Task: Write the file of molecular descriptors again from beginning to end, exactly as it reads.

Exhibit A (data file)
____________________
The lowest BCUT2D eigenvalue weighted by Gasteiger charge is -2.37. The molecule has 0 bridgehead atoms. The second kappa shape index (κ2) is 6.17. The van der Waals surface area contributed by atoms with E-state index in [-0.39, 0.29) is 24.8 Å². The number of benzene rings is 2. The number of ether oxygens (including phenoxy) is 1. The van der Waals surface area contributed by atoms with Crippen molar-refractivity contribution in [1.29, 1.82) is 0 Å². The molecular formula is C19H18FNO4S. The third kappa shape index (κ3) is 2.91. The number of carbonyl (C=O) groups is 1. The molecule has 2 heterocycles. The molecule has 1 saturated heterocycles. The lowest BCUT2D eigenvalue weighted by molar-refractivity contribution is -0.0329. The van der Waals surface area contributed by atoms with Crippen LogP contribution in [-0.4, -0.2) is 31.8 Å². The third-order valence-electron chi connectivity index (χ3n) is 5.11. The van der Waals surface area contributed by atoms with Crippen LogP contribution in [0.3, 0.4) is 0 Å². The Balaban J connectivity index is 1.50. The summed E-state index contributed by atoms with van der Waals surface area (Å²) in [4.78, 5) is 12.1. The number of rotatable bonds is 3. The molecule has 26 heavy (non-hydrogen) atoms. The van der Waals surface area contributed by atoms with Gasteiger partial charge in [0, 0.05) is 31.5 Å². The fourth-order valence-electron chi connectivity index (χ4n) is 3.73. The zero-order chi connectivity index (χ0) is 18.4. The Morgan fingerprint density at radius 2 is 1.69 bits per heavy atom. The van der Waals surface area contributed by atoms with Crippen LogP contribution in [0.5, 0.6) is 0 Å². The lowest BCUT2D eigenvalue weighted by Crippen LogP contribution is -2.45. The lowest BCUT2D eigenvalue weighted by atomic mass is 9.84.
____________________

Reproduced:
The lowest BCUT2D eigenvalue weighted by Gasteiger charge is -2.37. The molecule has 0 bridgehead atoms. The second kappa shape index (κ2) is 6.17. The van der Waals surface area contributed by atoms with E-state index in [-0.39, 0.29) is 24.8 Å². The number of benzene rings is 2. The number of ether oxygens (including phenoxy) is 1. The van der Waals surface area contributed by atoms with Crippen molar-refractivity contribution in [1.29, 1.82) is 0 Å². The molecular formula is C19H18FNO4S. The third kappa shape index (κ3) is 2.91. The number of carbonyl (C=O) groups is 1. The molecule has 2 heterocycles. The molecule has 1 saturated heterocycles. The lowest BCUT2D eigenvalue weighted by molar-refractivity contribution is -0.0329. The van der Waals surface area contributed by atoms with Crippen LogP contribution in [-0.4, -0.2) is 31.8 Å². The third-order valence-electron chi connectivity index (χ3n) is 5.11. The van der Waals surface area contributed by atoms with Crippen LogP contribution in [0.3, 0.4) is 0 Å². The Balaban J connectivity index is 1.50. The summed E-state index contributed by atoms with van der Waals surface area (Å²) in [4.78, 5) is 12.1. The number of rotatable bonds is 3. The molecule has 26 heavy (non-hydrogen) atoms. The van der Waals surface area contributed by atoms with Gasteiger partial charge in [0, 0.05) is 31.5 Å². The fourth-order valence-electron chi connectivity index (χ4n) is 3.73. The zero-order chi connectivity index (χ0) is 18.4. The Morgan fingerprint density at radius 2 is 1.69 bits per heavy atom. The van der Waals surface area contributed by atoms with Crippen LogP contribution in [0.5, 0.6) is 0 Å². The lowest BCUT2D eigenvalue weighted by Crippen LogP contribution is -2.45. The lowest BCUT2D eigenvalue weighted by atomic mass is 9.84.